"I want to be very clear," said Obama. "We do not expect harmful levels of radiation to reach the West Coast, Hawaii, Alaska or U.S. territories in the Pacific."

Overnight, Obama spoke with the Japanese Prime Minister Naoto Kan to express his sympathy and offer assistance.

"The president expressed his extraordinary admiration for the character and resolve of the Japanese people, and his confidence that Japan will make a full recovery from this disaster," said the White House in a statement.

Shortly after, the U.S. State Department authorized the first evacuations of Americans out of Japan. Taking no chances, U.S. officials have ordered all Americans within 50 miles of the plant to evacuate.

It also issued a warning to Americans to avoid traveling to the quake and tsunami-ravaged nation.

Chartered planes will begin assisting American citizens wishing to leave the country.

"For a comparable situation in the United States we would recommend an evacuation to a much larger radius than has been provided in Japan," he said. "As a result of this recommendation, the ambassador in Japan has issued a statement to American citizens that we believe it is appropriate to evacuate to a larger distance, up to approximately 50 miles."

Japan has not expanded its radius of evacuation, which requires those living within 12 miles to leave their homes and those between 12 and 19 miles from the plant to stay indoors.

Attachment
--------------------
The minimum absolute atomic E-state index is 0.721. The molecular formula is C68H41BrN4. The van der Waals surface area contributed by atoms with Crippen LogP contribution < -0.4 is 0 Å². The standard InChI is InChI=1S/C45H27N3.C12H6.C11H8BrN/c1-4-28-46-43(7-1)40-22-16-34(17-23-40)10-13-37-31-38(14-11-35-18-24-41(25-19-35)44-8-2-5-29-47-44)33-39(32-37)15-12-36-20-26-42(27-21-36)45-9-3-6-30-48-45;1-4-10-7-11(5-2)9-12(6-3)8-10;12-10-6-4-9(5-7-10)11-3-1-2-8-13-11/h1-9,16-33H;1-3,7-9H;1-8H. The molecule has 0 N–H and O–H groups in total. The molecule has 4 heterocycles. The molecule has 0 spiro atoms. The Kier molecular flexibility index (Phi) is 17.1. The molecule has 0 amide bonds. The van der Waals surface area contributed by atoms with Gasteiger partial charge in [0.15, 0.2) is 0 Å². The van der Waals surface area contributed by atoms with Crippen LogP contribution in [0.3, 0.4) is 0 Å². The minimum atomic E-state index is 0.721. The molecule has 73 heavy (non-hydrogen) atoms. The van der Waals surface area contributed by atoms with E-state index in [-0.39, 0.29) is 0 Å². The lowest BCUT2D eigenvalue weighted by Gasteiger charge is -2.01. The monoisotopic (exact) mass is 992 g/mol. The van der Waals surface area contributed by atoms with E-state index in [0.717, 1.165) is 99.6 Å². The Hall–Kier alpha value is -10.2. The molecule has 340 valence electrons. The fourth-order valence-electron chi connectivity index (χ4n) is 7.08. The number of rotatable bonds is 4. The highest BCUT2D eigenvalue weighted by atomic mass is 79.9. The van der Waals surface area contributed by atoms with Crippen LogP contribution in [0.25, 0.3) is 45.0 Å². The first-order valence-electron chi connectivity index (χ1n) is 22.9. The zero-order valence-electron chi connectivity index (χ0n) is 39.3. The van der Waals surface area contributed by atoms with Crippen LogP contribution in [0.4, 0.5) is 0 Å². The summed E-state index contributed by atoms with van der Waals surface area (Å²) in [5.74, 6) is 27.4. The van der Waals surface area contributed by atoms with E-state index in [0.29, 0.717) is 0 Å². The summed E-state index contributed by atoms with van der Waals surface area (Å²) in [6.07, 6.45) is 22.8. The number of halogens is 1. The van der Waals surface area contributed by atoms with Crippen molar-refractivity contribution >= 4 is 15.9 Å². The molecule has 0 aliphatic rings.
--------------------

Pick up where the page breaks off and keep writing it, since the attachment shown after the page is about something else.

U.S. Official: Next 28 to 48 Hours 'Critical'

One hundred and eighty workers rotate shifts, working at the plant in teams of 50 men. The men have been nicknamed the "Fukushima Fifty."

One U.S. official told ABC News that they are urging the Japanese to get more people to help the workers inside the plant.

"This is very, very radioactive material...if there is core on the floor and containment penetration, there will be significant public health consequences," Ken Bergeron, a physicist and nuclear reactor safety expert, said.

Radiation levels were as high as 10 millisieverts per hour yesterday, the equivalent of getting a CT scan for every hour of exposure. Radiation levels have since dropped and the plant workers are planning to return to work, officials said.

The Japanese government has actually amended its national safety standard on how much radiation workers can be exposed to so that workers can return to the plant. The limit is now 250 millisieverts, 2.5 times the previous limit.

Emperor Akihito, a figure deeply respected in Japan, spoke for the first time yesterday since the March 11 earthquake that has left at least 5,300 people dead. He tried to ease worries about the country's nuclear crisis.

"With the help of those involved I hope things will not get worse," Akihito, 77, said.

He offered his condolences to a grieving nation where at least 9,083 people are still missing and 434,000 are homeless.

"It is important that each of us shares the difficult days that lie ahead," Akihito said. "I pray that we will all take care of each other and overcome this tragedy."

To learn more about nuclear radiation, click here.

ABC News' Martha Raddatz, David Muir, Jim Hill, Juju Chang, Dan Arnall and The Associated Press contributed to this report.